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The dairy alternatives category is growing aggressively in many areas of the world. Latin America, however, lags behind. In this region with a relatively high level of lactose intolerance among the population, growth opportunities await dairy alternatives – plant based milks, spoonable non-dairy yogurts, non-dairy ice cream and frozen yogurt, and non-dairy cheese – that successfully marry and market two key purchase drivers, flavor and health.

The level of NPD in dairy alternative drinks in Latin America has been steadily increasing since 2013. Consumers name health as an important feature, with 43 percent of Mexican consumers surveyed saying they do/would buy dairy alternative drinks because they are healthy, and 29 percent considering health aspects an important factor when making a purchase. Clean label features associated with health (natural, organic, no artificial ingredients, GMO free) are most influential, followed by protein content. Product development also appeal to consumers following plant based and other trending diets.

Eating for Me, an Innova Market Insights Top Ten Trend for 2019, highlights opportunities for consumers to align their food choices, including selection of dairy alternatives, with their personal dietary needs and desires:

  • Allergies and free from – Gluten free is becoming more prevalent, lactose free is a natural association, and dairy and soy free address allergies.
  • Vegan – Companies increasingly add claims such as vegan where they might have made lactose free claims in the past. More consumers are buying dairy alternatives because they are following a vegan/plant based diet, rather than because they are lactose intolerant. Dairy alternatives launched in Latin America with a vegan claim reached 27 percent of the total in 2018, up from seven percent in 2013.
  • Protein – Protein consumption continues to be a key dietary trend and dairy alternatives tend to be naturally low in protein. In 2018, 28 percent of dairy alternatives launched in Latin America had a high/source of protein claim.
  • Sugar-related – Consumers are becoming more aware of the need to consume less sugar; companies are responding with low/no/reduced sugar options. In 2013, 20 percent of products made a low/no/reduced sugar claim, increasing to 31 percent in 2018.
  • Fortified – Many dairy alternatives lack the vitamins and minerals of dairy milk, so companies fortify their products to make them comparable. In 2018, 28 percent of dairy alternatives launched in the region were fortified, up by 131 percent since 2013.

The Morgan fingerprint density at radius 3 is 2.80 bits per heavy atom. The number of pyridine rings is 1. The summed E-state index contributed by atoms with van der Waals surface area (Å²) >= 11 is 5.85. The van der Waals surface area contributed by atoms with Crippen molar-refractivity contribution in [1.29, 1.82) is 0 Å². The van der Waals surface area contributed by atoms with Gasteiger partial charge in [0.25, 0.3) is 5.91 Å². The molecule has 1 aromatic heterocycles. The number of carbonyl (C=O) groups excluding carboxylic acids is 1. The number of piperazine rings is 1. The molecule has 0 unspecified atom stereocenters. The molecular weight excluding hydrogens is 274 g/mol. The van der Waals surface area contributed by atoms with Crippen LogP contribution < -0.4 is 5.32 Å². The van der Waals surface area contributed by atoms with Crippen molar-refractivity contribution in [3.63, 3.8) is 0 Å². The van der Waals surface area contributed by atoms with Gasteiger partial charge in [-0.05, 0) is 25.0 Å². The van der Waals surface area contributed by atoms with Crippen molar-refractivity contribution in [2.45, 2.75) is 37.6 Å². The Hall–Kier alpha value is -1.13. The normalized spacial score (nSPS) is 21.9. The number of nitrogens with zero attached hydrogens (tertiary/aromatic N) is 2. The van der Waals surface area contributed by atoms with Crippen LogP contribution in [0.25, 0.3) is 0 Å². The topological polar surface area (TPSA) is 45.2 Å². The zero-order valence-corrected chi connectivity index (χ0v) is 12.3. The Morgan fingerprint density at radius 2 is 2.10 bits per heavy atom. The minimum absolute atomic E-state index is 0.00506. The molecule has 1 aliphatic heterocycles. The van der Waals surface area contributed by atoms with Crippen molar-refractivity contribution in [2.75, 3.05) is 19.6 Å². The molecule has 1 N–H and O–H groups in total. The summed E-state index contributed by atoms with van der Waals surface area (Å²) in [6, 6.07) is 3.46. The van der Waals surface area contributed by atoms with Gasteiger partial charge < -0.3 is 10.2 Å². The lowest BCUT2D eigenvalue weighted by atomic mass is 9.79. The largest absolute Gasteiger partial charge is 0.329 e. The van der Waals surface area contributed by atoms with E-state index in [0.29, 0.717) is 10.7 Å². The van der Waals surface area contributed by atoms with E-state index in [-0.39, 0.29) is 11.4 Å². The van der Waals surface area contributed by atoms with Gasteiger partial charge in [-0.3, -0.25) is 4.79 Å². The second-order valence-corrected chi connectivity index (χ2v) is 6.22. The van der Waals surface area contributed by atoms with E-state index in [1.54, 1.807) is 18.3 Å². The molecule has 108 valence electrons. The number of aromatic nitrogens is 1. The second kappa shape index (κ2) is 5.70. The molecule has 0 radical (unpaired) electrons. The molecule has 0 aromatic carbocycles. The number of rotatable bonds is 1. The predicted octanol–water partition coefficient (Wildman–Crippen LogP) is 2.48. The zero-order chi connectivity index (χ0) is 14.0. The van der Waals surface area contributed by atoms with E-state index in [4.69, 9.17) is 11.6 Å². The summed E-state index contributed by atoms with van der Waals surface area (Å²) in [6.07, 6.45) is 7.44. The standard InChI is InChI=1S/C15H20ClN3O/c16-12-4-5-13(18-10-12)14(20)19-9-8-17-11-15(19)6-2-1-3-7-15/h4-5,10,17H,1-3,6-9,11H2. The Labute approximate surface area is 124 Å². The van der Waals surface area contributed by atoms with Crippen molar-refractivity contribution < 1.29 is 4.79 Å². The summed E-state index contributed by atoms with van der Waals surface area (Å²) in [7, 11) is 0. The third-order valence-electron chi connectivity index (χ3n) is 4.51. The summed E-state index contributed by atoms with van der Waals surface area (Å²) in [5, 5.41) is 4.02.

• Clean – No additives/preservatives claims jumped over 100 percent from 2013 to 2018.

The category is dominated by multinationals which have acquired local companies operating in the region in order to enter the market quickly with established brands.

Nestlé, which acquired Ecuadorian company Terrafertil, produces Nature’s Heart milks fortified with various vitamins.

Nesfit (Nestlé) Whole Rice and Almond Drink (Brazil) is fortified with fiber, a nutrient not naturally found in dairy products.

US based startups are attracted to health-related growth opportunities in Latin America.

Good Karma Foods highlights the plant protein and omega-3 fatty acids content in its Good Karma Flaxmilk Plus Protein (Mexico). The product is also soy free, dairy free, gluten free, and nut free, for consumers seeking allergy benefits. Pea protein is a popular ingredient for boosting protein content and enables companies to make soy free and dairy free claims. Ripple Nutritious Pea Milk (Mexico) positions itself as a vegan source of protein and omega-3 fatty acids, in addition to high calcium, low sugar, gluten free, soy free, and nut free. Lala Vita Almond Drink With Protein (Mexico) includes vegetable protein, has no added sugar, is low cholesterol, and is also fortified to support several health claims: calcium and vitamin D for strong bones and teeth, vitamin A for skin and eye health, and vitamin B complex for harnessing the energy from food.

Smaller regional companies are diversifying dairy alternative drinks into a wider range of non-soy based products (only 39 percent of dairy alternative drinks launched in 2018 were soy based) that include nut milks, as well as cereal, grain, and seed milks. Dairy alternative drinks made with ancient grains are more widely available in Latin America than in other regions. Share of product launches with quinoa, for example, doubled from 2013 to 2018. Pure Natural Concepts Quinoa Drink With Mango Flavor (Uruguay) includes claims for reduced sugar, vitamin/mineral fortification, soy free, dairy free, gluten free, no artificial colors, flavors or preservatives. Gramolino Amati Natural Amaranth Drink With Passion Fruit And Goldenberry (Ecuador) describes amaranth as “king of superfoods.”

Health positioning is a natural fit with dairy alternatives and offers tremendous growth potential in Latin America.

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